Restructuring of Canadian ABCP completed
Holders of $32 billion in asset-backed commercial paper that has been stuck in limbo since August 2007 will get their new notes within three business days.
The Pan-Canadian Investors Committee for Third-Party Structured ABCP, a group that has been trying to engineer a resolution since the market froze up amid the credit crunch, announced Wednesday that restructuring of the $32 billion has been fully implemented.
On Jan. 12, the Ontario Superior Court approved a complicated and controversial deal to swap essentially non-tradable, mortgage-backed debt for new securities. Old short-term ABCP notes are being exchanged for longer-term notes under the plan.
"We are delighted to announce the successful completion after nearly a year and a half of arduous negotiations, legal challenges and compromise during ever-changing credit market conditions," said Purdy Crawford, chair of the investors committee.
After the market froze in August 2007, months of difficult negotiations followed as different investors tried to squeeze the most they could from any potential settlement.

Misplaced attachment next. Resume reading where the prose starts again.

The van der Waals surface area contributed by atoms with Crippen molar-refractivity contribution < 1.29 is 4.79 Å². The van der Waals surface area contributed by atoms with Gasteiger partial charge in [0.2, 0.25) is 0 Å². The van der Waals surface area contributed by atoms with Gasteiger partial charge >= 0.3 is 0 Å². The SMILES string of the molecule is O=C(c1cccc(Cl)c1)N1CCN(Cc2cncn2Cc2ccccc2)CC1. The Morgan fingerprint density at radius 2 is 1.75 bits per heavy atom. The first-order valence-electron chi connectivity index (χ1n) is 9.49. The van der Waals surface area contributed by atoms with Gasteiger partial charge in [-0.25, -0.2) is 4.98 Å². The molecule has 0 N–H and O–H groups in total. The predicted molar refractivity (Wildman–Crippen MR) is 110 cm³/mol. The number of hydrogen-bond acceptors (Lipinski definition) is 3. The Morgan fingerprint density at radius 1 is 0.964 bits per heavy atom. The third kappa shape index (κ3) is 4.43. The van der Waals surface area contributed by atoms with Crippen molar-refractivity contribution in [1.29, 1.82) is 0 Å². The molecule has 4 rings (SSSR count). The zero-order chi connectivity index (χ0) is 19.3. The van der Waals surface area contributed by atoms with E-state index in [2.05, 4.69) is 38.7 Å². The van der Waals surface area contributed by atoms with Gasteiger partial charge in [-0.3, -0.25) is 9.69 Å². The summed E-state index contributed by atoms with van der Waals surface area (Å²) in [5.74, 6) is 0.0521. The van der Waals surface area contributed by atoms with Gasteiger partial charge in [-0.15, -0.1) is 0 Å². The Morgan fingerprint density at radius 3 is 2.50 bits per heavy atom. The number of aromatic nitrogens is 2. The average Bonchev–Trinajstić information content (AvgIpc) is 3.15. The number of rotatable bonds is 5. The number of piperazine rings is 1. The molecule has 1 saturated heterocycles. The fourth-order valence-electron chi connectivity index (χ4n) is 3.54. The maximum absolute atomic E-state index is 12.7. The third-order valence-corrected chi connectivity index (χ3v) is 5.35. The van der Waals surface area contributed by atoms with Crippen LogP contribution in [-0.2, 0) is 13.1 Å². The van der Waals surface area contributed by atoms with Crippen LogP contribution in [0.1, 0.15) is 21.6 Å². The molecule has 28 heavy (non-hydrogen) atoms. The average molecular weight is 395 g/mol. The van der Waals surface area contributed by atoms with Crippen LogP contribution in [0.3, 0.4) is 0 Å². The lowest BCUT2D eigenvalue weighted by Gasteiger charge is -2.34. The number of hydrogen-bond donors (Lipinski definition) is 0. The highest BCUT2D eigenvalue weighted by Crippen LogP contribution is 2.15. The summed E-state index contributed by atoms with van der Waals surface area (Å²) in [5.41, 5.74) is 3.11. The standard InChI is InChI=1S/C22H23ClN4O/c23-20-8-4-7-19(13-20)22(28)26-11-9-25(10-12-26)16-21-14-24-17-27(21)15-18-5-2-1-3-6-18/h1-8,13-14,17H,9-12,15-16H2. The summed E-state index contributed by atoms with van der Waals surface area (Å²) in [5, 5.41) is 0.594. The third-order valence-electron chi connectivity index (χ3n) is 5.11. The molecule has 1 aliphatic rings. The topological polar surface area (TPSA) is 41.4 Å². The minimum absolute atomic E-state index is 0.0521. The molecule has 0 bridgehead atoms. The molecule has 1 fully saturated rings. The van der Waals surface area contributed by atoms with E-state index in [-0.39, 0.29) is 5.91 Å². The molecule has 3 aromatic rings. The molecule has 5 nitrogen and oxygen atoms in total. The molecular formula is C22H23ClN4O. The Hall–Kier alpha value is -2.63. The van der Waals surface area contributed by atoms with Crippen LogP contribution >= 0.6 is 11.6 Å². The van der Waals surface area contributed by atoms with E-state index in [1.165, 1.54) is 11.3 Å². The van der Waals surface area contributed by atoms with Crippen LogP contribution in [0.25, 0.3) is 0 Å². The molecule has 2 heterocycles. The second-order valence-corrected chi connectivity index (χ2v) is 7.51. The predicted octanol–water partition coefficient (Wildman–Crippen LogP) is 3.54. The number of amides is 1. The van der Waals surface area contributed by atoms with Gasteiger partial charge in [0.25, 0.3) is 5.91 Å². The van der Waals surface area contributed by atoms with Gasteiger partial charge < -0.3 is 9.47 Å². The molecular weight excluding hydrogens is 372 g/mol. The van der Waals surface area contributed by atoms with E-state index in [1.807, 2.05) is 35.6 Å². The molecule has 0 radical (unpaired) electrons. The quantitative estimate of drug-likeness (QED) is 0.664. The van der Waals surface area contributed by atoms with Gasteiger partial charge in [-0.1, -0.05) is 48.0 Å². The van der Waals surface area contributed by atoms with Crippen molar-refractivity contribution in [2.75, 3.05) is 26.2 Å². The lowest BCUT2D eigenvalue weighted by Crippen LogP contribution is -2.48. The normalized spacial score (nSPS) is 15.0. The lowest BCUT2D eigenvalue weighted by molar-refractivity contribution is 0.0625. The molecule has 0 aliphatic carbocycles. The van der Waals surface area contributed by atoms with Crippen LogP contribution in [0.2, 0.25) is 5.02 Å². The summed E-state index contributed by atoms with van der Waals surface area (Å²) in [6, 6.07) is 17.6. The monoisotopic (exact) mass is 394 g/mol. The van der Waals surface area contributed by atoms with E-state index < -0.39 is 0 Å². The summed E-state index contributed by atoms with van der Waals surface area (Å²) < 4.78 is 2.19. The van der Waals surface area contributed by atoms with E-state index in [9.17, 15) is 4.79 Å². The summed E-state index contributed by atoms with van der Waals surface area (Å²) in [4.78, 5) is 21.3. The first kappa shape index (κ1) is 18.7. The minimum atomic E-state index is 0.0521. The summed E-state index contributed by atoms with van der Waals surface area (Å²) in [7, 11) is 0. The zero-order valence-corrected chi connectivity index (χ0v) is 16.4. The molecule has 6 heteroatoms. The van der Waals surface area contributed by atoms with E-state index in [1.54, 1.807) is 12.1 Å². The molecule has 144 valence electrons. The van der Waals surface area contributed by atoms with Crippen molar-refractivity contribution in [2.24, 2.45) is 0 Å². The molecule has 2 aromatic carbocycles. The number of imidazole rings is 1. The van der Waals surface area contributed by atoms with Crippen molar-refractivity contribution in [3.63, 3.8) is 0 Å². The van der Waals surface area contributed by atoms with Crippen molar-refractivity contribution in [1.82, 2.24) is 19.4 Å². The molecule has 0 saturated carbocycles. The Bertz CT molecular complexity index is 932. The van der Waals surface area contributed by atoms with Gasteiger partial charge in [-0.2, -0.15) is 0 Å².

The financial brinkmanship culminated in December's threat by some banks to walk away from the proposal settlement, an action that led to $3.5 billion in guarantees from Ottawa, and the governments of Quebec and Ontario.
Under the current deal, investors who had bought less than $1 million in ABC paper will get a refund from the brokerage firms that initially sold them the financial vehicle.
The National Bank of Canada, the Caisse de dépôt et placement du Québec and some other larger players will receive new bonds for their investments, debt instruments that in all likelihood will trade at a large discount to their face values.